Equity vs. Equality
If there is an overarching problem that plagues all of public education, it is rooted in the misbelief that equitable and equal mean the same thing--particularly with regards to teachers. It is perfectly reasonable to stand for equitable rights and opportunities for all people, but equity is not always synonymous with equality. According to Webster's Dictionary, equality is rooted in the idea that two things, ideas, or quantities are the same; not changing for each individual. Whereas equity refers to fairness or justice in the way people are treated. The contrast between the two terms is so minute that it can appear this is an argument about semantics. However, this is a BIG little difference. In public education, the erroneous interchanging of these two terms has led to a problem that may be crippling STEM education.
Competitive Pay vs Equal Pay
The problem with confusing equitable with equal is that this confusion has significantly impacted teacher recruitment and retention. It is clear that teachers who demonstrate content mastery is a nonnegotiable component regarding the potential for student success. Teacher competency in most humanities and the arts is rarely an issue of concern. Typically, teachers in those fields posses expert level content knowledge and their professional development predominately should be used to improve their pedagogical framework. However, STEM fields are consistently staffed with teachers who lack the content mastery that is critical to successful teaching. The question is why is there such a disparity? I believe the issue lies in the current equal compensation model (undoubtedly promoted by teacher unions). It is ridiculous to operate on the belief that education can lure highly skilled talent away from corporate careers by offering a salary scale with no opportunity for growth, that values length of tenure over quality of performance. I am not proposing a that performance based model, that primarily hinges on quantitative data, would be effective. Instead, I am proposing that policy makers consider the notion of equitable compensation.
Consider the following 2014 median salary earnings for individuals with a Bachelor's degree (according to the US Bureau of Labor and Statistics):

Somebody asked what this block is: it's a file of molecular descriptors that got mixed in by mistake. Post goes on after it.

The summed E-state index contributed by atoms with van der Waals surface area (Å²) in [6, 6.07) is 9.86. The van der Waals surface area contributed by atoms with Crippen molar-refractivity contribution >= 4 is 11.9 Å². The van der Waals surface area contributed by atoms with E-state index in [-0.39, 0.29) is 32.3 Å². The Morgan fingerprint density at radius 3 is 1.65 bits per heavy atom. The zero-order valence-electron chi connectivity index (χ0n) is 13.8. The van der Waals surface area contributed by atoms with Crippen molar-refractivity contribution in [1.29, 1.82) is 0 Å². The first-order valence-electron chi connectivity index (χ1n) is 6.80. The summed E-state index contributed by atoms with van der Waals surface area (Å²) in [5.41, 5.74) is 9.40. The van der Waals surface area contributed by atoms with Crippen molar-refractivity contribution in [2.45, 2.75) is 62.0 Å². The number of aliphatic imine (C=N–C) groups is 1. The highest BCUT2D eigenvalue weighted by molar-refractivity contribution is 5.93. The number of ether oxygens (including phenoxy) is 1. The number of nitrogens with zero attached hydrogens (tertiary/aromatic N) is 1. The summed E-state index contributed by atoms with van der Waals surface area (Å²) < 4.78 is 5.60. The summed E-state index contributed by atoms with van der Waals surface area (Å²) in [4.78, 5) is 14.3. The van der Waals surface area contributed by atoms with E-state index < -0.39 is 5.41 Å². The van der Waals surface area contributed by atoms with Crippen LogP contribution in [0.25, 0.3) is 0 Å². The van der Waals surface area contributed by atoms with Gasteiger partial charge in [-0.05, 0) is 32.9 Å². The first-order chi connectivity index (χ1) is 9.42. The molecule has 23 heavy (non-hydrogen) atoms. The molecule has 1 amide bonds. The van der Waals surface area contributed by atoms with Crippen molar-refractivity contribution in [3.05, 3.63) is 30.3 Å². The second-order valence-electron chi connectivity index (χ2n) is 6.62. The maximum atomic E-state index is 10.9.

My friends who teach humanities and arts know that I do not downplay the importance of their subjects (see, My Mom Isn't an Engineer and That's Ok). I am a proponent of the values of creative thinking, spatial awareness, and communication that are inherently developed through these fields. Instead of diminishing those fields, this is a call to attract top-level talent in all fields by using a sliding compensation scale that considers industry commensurate wages in the formula. In other words, a computer science teacher's base salary should be more than an English teacher (with similar experience) because it is equitable in terms of competitive wages. There is no reason we should expect people to take half or even a third of the competitive pay they could garner outside of education. History teachers cannot make much more, if any, outside of education without changing their credentials. However, competent computer scientists can make more than double! As a result, educational recruiters have a MUCH easier time recruiting competent history teachers. When they pitch teaching to computer scientists, chemists, and mathematicians, who do you think they are most likely to attract? Far too often it's the college student who begrudgingly moves into education not because it is her passion, but because she was not accepted into a doctoral program or she did not demonstrate the requisite skills to move into a career of her choice. As a result, administrators are left scraping the bottom of the STEM barrel, trying to convince STEM washouts that they could be successful in the classroom. This is a travesty that must be addressed.
Don't Shoot The Messenger
This post is not intended to be an indictment on all STEM educators. I am one and I know many who are phenomenal at their craft who not only are excellent educators, but who also are absolute experts in their fields. Rather than an indictment, this a call to rethink the compensation structure and to speak frankly about observations regarding barriers in STEM education. Having spent ten years in the classroom, this post can sound like sour grapes. It can be read as though I am bitter about my socio-economic status as a result of low teacher pay. This is not accurate. I consciously left a lucrative career in information technology to get into education because I felt called to do so. It is a ministry and service that I highly value and would certainly do again if given the chance to restart.
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